Phoenix's first pro inquiry came from a minor leaguer in the Milwaukee Brewers' system. And in 2003, John McDonald, an infielder for the Cleveland Indians, became the first major league player to wield a Phoenix bat. With the company's profile rising, Trudeau used money from a local angel investor to buy a new lathe that provides the highest level of precision and consistency in the industry. Imported from Italy, the machine cost almost twice as much as machines used by other bat makers, he says. The lathe wouldn't fit in his workshop, so Trudeau, who by that time had hired one another person to help him, relocated to a factory in an industrial park surrounded by farmland.

In 2007, a local VC firm bought out the angel's stake and recruited Seth Cramer, a veteran entrepreneur, to run Phoenix Bats so Trudeau could focus on design. Today, the company, which is profitable, has nine employees and produces about 15,000 bats a year; roughly 20 percent of its sales are to pro players. The rest is a mix of vintage, youth, trophy, and other markets. (Phoenix is unusual in that it uses virtually the same quality wood for regular customers as it does for the pros.) The company sells to minor league affiliates of the Texas Rangers and Tampa Bay Rays, among other teams.

Trudeau also will do custom work for pro players, either replicating a favorite bat with a few modifications--a thicker handle, say--or designing a new one. "They made a model specific to my liking: customized everything from the weight and length, to the color of the stamp they put on the bat," says Adam Eaton, the White Sox outfielder who has been swinging Trudeau's bats since he was a kid. "Most companies, it takes months sometimes to get bats. Phoenix works hard to get what you need in your hands in a timely fashion."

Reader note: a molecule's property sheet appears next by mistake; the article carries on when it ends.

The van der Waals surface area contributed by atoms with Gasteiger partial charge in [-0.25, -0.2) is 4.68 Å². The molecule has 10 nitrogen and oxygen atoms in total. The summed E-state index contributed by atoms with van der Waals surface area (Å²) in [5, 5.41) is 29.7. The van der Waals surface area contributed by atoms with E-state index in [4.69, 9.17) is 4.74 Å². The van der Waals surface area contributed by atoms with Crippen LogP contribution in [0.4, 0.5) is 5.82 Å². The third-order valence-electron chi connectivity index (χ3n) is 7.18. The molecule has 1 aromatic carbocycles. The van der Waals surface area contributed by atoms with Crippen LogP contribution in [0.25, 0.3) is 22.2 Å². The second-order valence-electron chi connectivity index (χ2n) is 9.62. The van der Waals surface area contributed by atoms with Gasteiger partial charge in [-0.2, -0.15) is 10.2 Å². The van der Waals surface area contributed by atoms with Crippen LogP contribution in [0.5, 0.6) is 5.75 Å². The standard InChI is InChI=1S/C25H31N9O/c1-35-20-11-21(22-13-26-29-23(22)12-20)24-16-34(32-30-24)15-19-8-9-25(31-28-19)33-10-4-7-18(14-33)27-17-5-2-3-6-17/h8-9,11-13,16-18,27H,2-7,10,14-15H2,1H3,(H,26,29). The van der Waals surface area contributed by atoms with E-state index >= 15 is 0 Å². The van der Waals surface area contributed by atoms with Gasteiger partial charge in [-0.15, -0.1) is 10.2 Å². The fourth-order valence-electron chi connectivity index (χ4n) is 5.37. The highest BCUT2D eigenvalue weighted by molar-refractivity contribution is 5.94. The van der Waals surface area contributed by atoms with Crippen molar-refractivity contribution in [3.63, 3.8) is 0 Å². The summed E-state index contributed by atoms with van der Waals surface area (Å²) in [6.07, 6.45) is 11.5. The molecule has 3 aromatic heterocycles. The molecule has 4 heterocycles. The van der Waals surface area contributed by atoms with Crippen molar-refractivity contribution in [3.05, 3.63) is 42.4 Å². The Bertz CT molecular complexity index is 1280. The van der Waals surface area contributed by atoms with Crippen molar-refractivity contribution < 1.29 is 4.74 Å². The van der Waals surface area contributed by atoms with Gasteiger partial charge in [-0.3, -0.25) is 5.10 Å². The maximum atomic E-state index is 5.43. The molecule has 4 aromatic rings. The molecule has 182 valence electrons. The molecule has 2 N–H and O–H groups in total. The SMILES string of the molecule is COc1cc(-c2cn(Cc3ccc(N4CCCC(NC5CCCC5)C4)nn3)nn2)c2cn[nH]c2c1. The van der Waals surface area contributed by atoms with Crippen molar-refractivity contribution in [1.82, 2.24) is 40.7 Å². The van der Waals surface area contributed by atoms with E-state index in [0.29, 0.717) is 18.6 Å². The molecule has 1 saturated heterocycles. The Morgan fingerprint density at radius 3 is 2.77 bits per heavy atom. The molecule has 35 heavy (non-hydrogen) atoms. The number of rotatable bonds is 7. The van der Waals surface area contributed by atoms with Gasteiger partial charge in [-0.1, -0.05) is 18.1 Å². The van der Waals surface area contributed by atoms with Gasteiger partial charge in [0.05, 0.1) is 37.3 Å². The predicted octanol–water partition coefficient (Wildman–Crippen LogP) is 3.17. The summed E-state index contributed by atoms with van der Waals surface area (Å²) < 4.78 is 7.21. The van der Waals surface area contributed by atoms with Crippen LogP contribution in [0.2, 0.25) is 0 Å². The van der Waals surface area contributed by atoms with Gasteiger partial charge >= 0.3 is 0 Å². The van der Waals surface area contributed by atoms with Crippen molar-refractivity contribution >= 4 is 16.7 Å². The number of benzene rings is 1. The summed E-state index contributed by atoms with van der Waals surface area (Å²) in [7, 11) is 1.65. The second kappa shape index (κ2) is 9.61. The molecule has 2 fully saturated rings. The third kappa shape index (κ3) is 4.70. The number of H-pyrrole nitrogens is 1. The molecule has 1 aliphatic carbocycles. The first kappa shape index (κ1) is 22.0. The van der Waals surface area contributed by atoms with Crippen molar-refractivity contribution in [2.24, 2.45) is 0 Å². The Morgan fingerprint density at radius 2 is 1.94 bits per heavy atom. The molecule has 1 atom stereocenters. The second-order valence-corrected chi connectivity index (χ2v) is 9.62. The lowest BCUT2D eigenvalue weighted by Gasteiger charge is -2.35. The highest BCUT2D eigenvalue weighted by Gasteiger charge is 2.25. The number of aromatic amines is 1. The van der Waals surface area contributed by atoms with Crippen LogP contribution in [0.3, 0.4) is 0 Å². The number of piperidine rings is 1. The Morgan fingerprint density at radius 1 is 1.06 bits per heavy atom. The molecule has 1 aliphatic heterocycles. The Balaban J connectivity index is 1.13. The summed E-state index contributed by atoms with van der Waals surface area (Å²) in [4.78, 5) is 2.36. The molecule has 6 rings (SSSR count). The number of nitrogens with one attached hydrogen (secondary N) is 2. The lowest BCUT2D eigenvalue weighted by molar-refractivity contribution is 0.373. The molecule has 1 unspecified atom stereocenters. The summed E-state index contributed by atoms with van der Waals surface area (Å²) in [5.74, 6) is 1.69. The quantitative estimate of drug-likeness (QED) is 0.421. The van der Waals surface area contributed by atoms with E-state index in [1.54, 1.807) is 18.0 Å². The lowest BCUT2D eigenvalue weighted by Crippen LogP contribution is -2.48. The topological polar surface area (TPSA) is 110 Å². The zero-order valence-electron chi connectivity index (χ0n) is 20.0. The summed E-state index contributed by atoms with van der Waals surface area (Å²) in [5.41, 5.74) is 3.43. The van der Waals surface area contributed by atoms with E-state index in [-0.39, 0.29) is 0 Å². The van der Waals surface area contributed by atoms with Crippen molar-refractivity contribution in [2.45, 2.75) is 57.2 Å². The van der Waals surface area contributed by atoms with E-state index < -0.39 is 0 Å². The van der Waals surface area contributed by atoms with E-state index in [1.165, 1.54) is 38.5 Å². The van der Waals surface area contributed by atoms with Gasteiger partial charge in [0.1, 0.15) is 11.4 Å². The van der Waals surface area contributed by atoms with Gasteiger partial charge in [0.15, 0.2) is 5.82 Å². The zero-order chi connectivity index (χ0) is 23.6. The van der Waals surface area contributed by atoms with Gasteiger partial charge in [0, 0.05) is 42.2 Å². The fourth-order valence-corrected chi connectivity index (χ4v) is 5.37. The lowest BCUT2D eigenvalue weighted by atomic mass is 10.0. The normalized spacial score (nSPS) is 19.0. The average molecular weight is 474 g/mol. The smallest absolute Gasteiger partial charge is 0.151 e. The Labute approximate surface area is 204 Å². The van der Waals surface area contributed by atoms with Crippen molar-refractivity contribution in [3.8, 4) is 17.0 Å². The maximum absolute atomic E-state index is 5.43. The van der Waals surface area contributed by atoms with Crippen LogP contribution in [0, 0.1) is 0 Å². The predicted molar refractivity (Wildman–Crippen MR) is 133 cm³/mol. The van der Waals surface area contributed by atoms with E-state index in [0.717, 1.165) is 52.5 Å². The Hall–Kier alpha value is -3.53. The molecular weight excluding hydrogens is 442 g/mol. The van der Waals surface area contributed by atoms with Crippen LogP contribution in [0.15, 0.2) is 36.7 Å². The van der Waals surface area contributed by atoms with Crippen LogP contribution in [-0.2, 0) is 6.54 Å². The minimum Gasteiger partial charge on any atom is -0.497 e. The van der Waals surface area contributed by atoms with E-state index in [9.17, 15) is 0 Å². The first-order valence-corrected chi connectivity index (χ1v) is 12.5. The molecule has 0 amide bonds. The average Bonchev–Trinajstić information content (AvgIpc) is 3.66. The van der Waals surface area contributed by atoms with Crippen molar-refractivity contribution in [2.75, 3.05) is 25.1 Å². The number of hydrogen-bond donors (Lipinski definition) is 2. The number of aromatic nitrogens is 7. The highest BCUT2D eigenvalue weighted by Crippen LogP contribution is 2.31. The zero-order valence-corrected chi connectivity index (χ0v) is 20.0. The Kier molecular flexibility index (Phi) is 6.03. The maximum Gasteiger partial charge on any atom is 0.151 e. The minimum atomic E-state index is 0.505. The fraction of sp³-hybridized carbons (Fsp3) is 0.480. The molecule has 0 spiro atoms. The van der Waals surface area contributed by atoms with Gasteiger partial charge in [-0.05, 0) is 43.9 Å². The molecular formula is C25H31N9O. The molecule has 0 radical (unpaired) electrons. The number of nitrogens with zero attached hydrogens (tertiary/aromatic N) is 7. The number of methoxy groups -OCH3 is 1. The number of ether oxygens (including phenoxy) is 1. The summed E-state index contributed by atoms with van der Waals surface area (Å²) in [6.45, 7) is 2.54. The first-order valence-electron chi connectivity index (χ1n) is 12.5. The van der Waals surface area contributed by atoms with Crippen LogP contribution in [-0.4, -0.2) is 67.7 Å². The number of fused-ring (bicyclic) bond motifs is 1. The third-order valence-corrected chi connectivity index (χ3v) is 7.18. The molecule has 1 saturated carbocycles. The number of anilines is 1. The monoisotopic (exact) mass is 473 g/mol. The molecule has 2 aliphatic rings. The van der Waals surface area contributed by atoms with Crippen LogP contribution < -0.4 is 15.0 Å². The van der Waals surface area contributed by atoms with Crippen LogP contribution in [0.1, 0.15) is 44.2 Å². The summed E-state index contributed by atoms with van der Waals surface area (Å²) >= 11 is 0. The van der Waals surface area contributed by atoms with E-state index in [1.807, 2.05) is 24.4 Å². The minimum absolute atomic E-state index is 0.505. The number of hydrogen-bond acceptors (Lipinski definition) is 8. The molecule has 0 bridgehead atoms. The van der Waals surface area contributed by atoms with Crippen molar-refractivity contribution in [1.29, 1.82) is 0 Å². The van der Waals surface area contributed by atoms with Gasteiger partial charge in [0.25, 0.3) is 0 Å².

The Goliath of wooden bats.

Sometimes Trudeau doesn't just respond to orders, he travels to ballparks to help players figure out what they need. Phoenix's other customers don't get personal visits, but they do get virtually the same bats with the same quality wood as the pros. "If you think of it as Adam Eaton receiving a bat that is 100 on a scale of 1 to 100, your bat or my bat will be in the 90s," says Cramer. "The main difference being the evenness of spacing of the grain lines."

No matter how high its wood quality, Phoenix--like all bat makers--plays on an uneven field. A longstanding licensing agreement makes Louisville Slugger the "official bat of Major League Baseball," giving the company the exclusive right to market its products with MLB and MLB team logos. (Last week, Wilson Sporting Goods acquired Louisville Slugger from Hillerich & Bradsby, which will continue to handle manufacturing.) Cramer calls foul on that competitive advantage. Yet, "even though we are trying to steal business from Louisville Slugger, we have a very good relationship and a lot of respect for them," he says. The two manufacturers share information about their lathes, which are made by the same company.

Another thing Phoenix Bats shares with Louisville Slugger is a popular factory tour. Each year more than a thousand people, from Cub Scouts to senior citizens, arrive in busloads or on their own to take the tours. For $10 a head, visitors get to heft the bats, including vintage models and some used by professional players. They also spend time on the factory floor, up-close to the Phoenix lathe. "They are not looking through a glass window," says Cramer. "We let one of them push the button to start this $192,000 piece of machinery."

Trudeau says sophisticated equipment hasn't changed the fundamental process of bat-building, which still involves cutting the perfect piece of wood into the perfect shape with the perfect weight. "One thing I've always enjoyed about this business is knowing that if I could travel back in time, grab one of the original bat makers, and bring him to today, he would look at what we're doing and absolutely understand it," says Trudeau. "It's the same thing he was doing."